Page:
ALBANY – As a state anti-corruption panel gets set to release its own set of recommendations for cleaning up Albany, an upstate business organization dueled with a group of government watchdogs Monday over whether taxpayer financing of political campaigns is a solution.
Unshackle Upstate, which represents business groups across upstate, said any move by the state to embrace a public campaign finance system would be unconstitutional, would be a drain on government resources that could otherwise be used to fund education or tax cuts and would do little to end corruption.
“We have a tremendous number of needs in this state. If there are extra dollars laying around, they should get applied there first and not into what we’ve determined as welfare for politicians,’’ said Brian Sampson, the business group’s executive director.
Countering a report issued Monday by Unshackle Upstate was a set of recommendations issued by the New York Public Interest Research Group, which called for a taxpayer campaign-finance system to limit the role of big donations from corporations and unions. The group also proposed lower political donation limits and elimination of political party housekeeping accounts, into which donors can dump unlimited amounts of cash to fund campaign expenses. It is seeking a top limit of $2,600, similar to federal caps, instead of the donations of up to $60,800 that big contributors can make now to statewide offices; NYPIRG noted that 87 donors have given Gov. Andrew M. Cuomo more than the state’s median income level of $56,951.
NYPIRG believes bundlers, who present checks on behalf of a group of donors, should have to be publicly identified by campaigns and that a donor’s employer should be made public – something the federal government has required for more than a generation.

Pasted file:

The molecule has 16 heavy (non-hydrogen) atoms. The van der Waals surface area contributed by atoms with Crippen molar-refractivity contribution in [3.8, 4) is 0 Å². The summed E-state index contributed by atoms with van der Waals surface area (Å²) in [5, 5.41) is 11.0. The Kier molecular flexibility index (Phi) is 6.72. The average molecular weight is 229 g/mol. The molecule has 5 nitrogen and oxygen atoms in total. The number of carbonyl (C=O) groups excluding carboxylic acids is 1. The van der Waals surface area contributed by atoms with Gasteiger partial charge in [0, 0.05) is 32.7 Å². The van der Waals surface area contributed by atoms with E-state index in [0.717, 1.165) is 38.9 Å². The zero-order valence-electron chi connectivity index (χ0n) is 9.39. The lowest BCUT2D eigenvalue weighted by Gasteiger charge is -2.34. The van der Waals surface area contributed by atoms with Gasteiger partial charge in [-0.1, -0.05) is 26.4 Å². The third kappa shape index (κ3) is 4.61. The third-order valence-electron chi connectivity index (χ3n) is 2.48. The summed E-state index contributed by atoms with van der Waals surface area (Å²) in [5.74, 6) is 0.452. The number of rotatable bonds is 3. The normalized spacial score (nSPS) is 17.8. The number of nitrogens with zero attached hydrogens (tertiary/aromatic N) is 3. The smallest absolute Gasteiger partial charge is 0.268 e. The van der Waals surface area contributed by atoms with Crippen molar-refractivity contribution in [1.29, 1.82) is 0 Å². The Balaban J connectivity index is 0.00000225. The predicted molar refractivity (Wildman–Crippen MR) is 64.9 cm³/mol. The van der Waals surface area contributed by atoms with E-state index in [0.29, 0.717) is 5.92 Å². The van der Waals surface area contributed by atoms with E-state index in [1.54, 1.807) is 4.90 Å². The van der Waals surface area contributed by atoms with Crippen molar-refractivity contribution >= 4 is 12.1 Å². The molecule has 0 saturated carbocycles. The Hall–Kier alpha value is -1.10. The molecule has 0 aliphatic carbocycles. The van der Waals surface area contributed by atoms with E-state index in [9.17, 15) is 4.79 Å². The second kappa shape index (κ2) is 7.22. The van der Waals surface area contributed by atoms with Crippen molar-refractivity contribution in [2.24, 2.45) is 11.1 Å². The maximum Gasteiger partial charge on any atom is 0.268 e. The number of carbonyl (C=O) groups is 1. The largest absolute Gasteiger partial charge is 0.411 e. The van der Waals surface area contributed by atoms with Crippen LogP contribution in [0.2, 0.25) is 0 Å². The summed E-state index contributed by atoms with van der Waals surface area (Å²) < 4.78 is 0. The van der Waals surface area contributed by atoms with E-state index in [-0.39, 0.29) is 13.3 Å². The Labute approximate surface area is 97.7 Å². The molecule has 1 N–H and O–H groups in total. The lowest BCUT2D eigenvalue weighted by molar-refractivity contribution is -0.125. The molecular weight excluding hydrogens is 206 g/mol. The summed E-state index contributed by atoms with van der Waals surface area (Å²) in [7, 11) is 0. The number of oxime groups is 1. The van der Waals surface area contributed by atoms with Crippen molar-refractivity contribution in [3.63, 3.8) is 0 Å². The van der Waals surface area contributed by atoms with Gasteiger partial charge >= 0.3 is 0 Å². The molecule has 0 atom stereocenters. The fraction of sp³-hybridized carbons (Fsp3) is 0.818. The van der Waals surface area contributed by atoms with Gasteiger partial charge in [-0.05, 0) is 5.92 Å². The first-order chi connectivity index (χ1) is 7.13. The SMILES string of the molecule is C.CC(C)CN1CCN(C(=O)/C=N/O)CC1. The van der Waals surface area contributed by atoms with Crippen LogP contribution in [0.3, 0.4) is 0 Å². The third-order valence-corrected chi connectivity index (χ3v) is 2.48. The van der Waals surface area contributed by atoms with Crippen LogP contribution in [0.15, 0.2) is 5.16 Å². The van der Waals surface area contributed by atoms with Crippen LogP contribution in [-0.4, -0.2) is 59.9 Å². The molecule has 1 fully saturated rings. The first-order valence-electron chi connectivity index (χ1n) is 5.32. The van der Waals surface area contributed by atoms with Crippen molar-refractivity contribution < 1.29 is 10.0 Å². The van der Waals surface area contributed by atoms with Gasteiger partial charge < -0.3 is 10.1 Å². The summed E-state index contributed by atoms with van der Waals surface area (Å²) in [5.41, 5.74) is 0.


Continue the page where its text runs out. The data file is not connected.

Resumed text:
It also wants a new campaign finance agency with new enforcement powers and an odd number of board members to break longstanding partisan gridlock at the state election board that can block campaign finance investigations. NYPIRG also called for tighter restrictions so politicians can’t use campaign accounts for personal use and the closing of accounts when a politician leaves office – ending the practice of lawmakers using leftover funds to help spread around donations as lobbyists.
If the package were enacted, “New York State could experience more competitive elections, stronger ethics oversight and more accountable government,’’ said Blair Horner, NYPIRG’s legislative director. “Humans being humans, there will always be crooks, but there will be more opportunity to catch them.’’
The Moreland Commission to Investigate Public Corruption, which Cuomo formed after lawmakers last spring refused to go along with his proposed ethics package, including taxpayer-financed campaigns, plans to issue by Sunday its preliminary set of ideas for improving the state’s political finance system. The panel is in a fight with lawmakers over its subpoenas seeking an array of information about jobs they hold in the private sector, including the names of clients of those legislators who work on the side as lawyers. Lawmakers say the executive branch-created panel has illegally expanded its investigation into a separate branch of government.
Cuomo on Monday dismissed the Legislature’s legal argument, saying that half of lawmakers have complied with Moreland’s information requests.
“Those are the members who have nothing to hide,’’ Cuomo told reporters.
An assortment of private groups and lawmakers have been pushing the idea of taxpayer-financed campaigns for a couple of decades. Cuomo joined the effort this year.
In this year’s legislative session, the movement was blocked by Republicans who partially control the Senate; their arguments mirror those outlined in Monday’s report by Unshackle Upstate.
The upstate business group said all the public needs to do is look at corruption cases in New York City, which for years has had taxpayer-financed campaigns, though it is a voluntary system there, as evident by the millions of his own dollars that outgoing Mayor Michael Bloomberg pumped into his own campaigns over the years. Critics say a state system would easily top $100 million in a four-year campaign cycle.
“A publicly funded system forces each taxpayer to fund every eligible candidate, regardless of the candidate’s merit and whether the taxpayer supports their views,’’ the business group’s report said.